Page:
Whereas, nowadays, there is much discussion and debate over what/who constituted the historical Metis Nation and who is/isn't a Metis person, we can find clear evidence that, historically, the Metis people were not a racial category, nor a disparate conglomeration of mixed-blood people of various backgrounds and geographies, but rather were a distinct, established ethnic group that was regarded as the Metis Nation and people by whites and surrounding Indian tribes as well.
In an 1843 report to the United States Senate regarding some of the people encountered during the mapping of the Mississippi and Missouri River basins, J.N. Nicolette gave a very profound accounting of the distinct nation known as the Metis, or the Red River people.
“…I particularly wished to become acquainted with this people, among whom, it is said, are to be found the best hunters, the most expert horsemen, and the bravest warriors of the prairies. The information I have of them is this: They are called Metis, or half-breeds, being descendants of Canadians, English, and Scotch, crossed with Chippeways [Ojibwe], Kristinaux [Cree], Assiniboin, Sioux, etc. They represent the remains of Lord Selkirk's colony and of the Hudson Bay Company. As for many years they were only in small numbers, their incursions within [what is now] the limits of the United States were attended with danger to themselves, in consequence of outrages committed upon them by the Sioux, the Rikaras [Arikara], the Mandans, the Minitarees [Hidatsa], etc. But they have since greatly increased and have become so formidable as to compel those tribes to seek an alliance with them, and thus to maintain peace.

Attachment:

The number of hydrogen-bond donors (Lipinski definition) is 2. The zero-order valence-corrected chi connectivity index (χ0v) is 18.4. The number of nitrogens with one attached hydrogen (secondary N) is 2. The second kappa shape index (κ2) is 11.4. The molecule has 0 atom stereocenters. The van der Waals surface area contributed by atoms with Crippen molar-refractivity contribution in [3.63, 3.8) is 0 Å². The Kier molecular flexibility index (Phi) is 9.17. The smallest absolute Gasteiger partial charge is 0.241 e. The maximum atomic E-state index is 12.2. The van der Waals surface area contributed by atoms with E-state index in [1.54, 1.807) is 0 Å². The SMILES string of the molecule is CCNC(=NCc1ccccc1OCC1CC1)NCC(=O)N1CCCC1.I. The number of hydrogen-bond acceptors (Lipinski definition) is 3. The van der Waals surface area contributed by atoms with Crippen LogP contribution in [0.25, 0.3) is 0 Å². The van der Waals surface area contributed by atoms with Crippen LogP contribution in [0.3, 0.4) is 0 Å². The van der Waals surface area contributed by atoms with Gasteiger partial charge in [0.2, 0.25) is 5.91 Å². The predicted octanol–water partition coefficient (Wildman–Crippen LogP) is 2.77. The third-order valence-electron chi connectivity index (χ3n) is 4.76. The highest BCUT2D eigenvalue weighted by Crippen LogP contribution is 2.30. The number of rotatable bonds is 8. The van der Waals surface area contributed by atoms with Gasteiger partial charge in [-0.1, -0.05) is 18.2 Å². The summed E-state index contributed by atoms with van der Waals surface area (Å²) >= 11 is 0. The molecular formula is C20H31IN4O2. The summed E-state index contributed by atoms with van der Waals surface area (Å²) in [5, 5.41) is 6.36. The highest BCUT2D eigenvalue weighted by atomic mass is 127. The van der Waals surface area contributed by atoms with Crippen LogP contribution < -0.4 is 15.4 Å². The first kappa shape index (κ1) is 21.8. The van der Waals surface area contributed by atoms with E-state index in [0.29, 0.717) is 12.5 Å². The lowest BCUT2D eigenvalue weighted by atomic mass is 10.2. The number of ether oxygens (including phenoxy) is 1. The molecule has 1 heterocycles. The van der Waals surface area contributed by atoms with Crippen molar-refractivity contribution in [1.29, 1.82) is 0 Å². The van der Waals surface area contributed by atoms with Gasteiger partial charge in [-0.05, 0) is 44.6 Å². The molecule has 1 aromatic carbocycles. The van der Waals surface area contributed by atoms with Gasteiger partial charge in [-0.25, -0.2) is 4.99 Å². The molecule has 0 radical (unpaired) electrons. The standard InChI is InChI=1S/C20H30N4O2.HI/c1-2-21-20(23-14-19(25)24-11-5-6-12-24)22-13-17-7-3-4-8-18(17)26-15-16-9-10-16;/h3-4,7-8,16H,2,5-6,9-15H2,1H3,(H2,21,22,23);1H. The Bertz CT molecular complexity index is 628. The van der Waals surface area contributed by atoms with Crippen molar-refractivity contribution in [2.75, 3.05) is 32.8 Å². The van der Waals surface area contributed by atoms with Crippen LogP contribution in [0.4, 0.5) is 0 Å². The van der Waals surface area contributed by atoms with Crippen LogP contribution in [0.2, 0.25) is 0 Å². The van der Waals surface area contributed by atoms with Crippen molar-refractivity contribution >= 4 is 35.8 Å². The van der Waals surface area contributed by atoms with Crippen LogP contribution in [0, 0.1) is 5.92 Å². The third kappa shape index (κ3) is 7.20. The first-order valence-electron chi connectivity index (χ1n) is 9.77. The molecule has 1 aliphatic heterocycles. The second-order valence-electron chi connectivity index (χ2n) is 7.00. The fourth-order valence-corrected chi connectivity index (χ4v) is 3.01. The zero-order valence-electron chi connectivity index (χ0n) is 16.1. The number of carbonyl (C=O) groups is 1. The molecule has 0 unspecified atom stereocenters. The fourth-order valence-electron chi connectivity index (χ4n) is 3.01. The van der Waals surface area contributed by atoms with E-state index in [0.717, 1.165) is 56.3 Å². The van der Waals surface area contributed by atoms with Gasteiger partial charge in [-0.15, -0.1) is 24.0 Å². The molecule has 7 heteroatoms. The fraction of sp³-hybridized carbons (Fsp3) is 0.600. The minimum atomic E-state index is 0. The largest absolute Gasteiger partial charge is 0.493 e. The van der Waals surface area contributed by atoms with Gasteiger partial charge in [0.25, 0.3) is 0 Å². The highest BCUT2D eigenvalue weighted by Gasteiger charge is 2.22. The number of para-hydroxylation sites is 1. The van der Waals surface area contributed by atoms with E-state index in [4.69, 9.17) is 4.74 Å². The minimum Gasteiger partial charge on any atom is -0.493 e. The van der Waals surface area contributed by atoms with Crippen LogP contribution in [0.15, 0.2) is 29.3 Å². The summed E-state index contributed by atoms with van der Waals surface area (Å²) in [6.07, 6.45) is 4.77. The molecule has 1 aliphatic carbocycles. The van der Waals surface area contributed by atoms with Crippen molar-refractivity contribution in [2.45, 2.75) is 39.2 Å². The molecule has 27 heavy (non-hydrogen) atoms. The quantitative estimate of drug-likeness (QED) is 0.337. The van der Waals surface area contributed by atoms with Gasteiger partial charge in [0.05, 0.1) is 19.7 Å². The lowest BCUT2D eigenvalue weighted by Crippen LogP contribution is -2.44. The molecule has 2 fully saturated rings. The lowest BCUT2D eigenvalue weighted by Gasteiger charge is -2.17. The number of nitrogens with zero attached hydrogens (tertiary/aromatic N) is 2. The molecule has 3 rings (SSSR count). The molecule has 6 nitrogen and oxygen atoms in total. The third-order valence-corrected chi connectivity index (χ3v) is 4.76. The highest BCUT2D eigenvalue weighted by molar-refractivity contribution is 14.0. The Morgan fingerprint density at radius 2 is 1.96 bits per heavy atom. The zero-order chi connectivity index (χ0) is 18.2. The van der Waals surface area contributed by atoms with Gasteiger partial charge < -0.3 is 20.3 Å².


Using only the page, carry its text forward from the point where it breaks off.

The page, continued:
The Metis call themselves “free people” (gens libres); but by their neighbors they are designated as “Metis of the Red river,” “the Red River People,” and the “People of the North.”
It is their usage to come twice a year…where the buffalo abounds: each family has its cart or wagon drawn by oxen; each hunter has his horse, which is remarkably fleet. They are accompanied by missionaries, who regulate both their temporal and spiritual concerns. Their first campaign is made at the setting in of summer [May]; their second in the fall of the year [September]; and they remain about two months. Sometimes they divide themselves into two bands; directing themselves in this respect according to the distribution which they have previously ascertained of the buffalo herds over these immense plains. One-half of the hunters alternately watch over the camp, and the other half are in active pursuit of the game; and the slaughter of the buffalo is kept up according to settled usage, until each wagon is loaded with the spoils of ten of these animals.”
Nicollet, J. N., Ducatel, J. T., Alexander, J. H., & Torrey, J. (1843). A report intended to illustrate a map of the hydrographical basin of the Upper Mississippi River... Blair and Rives.